I have been sitting late tonight by the bedside of a wounded captain, a friend of mine, lying with a painful fracture of left leg in one of the hospitals, in a large ward partially vacant. The lights were put out, all but a little candle, far from where I sat. The full moon shone in through the windows, making long, slanting, silvery patches on the floor. All was still, my friend too was silent, but could not sleep; so I sat there by him, slowly wafting the fan, and occupied with the musings that arose out of the scene, the long shadowy ward, the beautiful ghostly moonlight on the floor, the white beds, here and there an occupant with huddle form, the bedclothes thrown off.

Do not ask me to be kind; just ask me to act as though I were.

—Jules Renard, 1898

October 3

There are only two army hospitals now remaining. I went to the largest of these (Douglas) and spent the afternoon and evening. There are many sad cases, some old wounds, some of incurable sickness, and some of the wounded from the March and April battles before Richmond…Few realize how sharp and bloody those closing battles were. Our men exposed themselves more than usual; pressed ahead, without urging. Then the Southerners fought with extra desperation. Both sides knew that with the successful chasing of the rebel cabal from Richmond, and the occupation of that city by the national troops, the game was up. The dead and wounded were unusually many…Of the wounded, both our own and the rebel, the last lingering driblets have been brought to hospital here. I find many rebel wounded here, and have been extra busy today tending to the worst cases of them with the rest.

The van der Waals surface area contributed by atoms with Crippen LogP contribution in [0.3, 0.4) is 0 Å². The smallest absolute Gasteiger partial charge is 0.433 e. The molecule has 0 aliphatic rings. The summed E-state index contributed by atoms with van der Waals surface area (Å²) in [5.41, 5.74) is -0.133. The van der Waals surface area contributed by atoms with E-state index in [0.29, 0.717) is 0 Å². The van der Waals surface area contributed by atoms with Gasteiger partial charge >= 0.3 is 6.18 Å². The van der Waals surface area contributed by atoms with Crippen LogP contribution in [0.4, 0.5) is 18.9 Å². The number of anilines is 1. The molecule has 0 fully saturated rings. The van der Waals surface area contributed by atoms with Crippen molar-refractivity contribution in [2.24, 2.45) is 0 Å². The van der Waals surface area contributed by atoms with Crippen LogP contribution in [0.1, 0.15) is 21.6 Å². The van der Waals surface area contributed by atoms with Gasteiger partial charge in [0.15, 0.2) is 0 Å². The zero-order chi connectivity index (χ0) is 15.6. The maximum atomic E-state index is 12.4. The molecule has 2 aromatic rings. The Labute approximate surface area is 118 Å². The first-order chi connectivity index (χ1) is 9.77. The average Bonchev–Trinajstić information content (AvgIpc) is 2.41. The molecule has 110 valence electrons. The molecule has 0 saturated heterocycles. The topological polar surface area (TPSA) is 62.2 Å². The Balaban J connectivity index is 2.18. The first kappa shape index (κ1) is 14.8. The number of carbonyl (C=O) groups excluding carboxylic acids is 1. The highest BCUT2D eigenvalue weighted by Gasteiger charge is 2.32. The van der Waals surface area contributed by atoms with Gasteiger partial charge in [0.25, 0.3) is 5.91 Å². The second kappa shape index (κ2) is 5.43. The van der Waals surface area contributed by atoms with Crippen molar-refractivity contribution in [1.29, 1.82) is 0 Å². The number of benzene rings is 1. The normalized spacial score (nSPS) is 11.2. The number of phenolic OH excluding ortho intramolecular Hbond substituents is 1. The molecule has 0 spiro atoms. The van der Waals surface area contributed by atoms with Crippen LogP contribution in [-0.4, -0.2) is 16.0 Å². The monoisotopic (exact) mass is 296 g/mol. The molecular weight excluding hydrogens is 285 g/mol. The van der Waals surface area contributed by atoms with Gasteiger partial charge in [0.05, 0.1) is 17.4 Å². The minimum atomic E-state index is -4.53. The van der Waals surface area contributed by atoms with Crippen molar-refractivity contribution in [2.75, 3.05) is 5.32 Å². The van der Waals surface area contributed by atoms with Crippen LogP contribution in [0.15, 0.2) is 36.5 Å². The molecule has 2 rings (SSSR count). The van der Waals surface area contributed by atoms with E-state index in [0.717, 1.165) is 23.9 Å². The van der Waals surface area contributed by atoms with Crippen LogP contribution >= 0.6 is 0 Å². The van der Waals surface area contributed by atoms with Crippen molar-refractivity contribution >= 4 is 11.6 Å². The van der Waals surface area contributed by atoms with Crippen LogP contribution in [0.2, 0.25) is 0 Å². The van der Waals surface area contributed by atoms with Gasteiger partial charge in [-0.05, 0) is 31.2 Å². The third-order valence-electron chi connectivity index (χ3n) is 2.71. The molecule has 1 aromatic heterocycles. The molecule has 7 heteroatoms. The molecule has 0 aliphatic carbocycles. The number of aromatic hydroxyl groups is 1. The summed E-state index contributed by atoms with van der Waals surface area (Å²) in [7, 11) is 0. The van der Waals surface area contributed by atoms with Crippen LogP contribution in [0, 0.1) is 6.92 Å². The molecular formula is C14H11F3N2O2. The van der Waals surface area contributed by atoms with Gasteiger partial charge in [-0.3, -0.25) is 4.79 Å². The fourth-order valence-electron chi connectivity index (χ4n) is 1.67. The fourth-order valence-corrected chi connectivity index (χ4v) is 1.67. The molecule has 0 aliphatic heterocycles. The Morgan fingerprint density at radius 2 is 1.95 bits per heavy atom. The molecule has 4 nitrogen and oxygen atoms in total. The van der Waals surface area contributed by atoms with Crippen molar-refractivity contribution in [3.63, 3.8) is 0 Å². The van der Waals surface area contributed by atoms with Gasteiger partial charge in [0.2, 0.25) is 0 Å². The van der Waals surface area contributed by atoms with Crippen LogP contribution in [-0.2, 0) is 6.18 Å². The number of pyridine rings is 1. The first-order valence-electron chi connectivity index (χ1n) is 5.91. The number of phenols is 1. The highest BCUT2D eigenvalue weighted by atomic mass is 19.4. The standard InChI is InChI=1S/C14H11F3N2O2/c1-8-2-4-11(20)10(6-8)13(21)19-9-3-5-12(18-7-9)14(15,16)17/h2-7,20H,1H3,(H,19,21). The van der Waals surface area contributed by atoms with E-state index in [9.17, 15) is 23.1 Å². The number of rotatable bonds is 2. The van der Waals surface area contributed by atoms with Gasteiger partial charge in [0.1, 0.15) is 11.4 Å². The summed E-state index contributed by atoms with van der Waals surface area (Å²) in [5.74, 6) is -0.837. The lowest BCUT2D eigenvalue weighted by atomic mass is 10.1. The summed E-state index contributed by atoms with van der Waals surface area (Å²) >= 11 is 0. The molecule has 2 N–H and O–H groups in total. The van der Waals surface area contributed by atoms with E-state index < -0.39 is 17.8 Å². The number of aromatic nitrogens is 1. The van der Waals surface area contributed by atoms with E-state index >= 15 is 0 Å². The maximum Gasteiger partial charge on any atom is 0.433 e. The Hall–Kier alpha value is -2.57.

Three Years Summed Up

During my past three years in hospital, camp or field, I made over six hundred visits or tours, and went, as I estimate, among from eighty to a hundred thousand of the wounded and sick, as sustainer of spirit and body in some degree, in time of need. These visits varied from an hour or two, to all day or night; for with dear or critical cases I always watched all night. Sometimes I took up my quarters in the hospital, and slept or watched there several nights in succession. Those three years I consider the greatest privilege and satisfaction (with all their feverish excitements and physical deprivations and lamentable sights) and, of course, the most profound lesson and reminiscence of my life. I can say that in my ministerings I comprehended all, whoever came in my way, Northern or Southern, and slighted none. It afforded me, too, the perusal of those subtlest, rarest, divinest volumes of humanity, laid bare in its inmost recesses, and of actual life and death, better than the finest, most labored narratives, histories, poems in the libraries. It aroused and brought out and decided undreamed-of depths of emotion.

American poet, journalist, and essayist Walt Whitman.

Walt Whitman

From Memoranda During the War. In 1862 Whitman left his bohemian life in New York to search for his brother George, a Union soldier whose name he had read in a list of casualties; he feared the worst but found him in Falmouth, Virginia, nursing only a wounded cheek. Whitman decided to offer his services in field hospitals and to document some of the war’s “interior history,” writing to Ralph Waldo Emerson in 1863, “This thing I will record—it belongs to the time, and to all the states—(and perhaps it belongs to me).”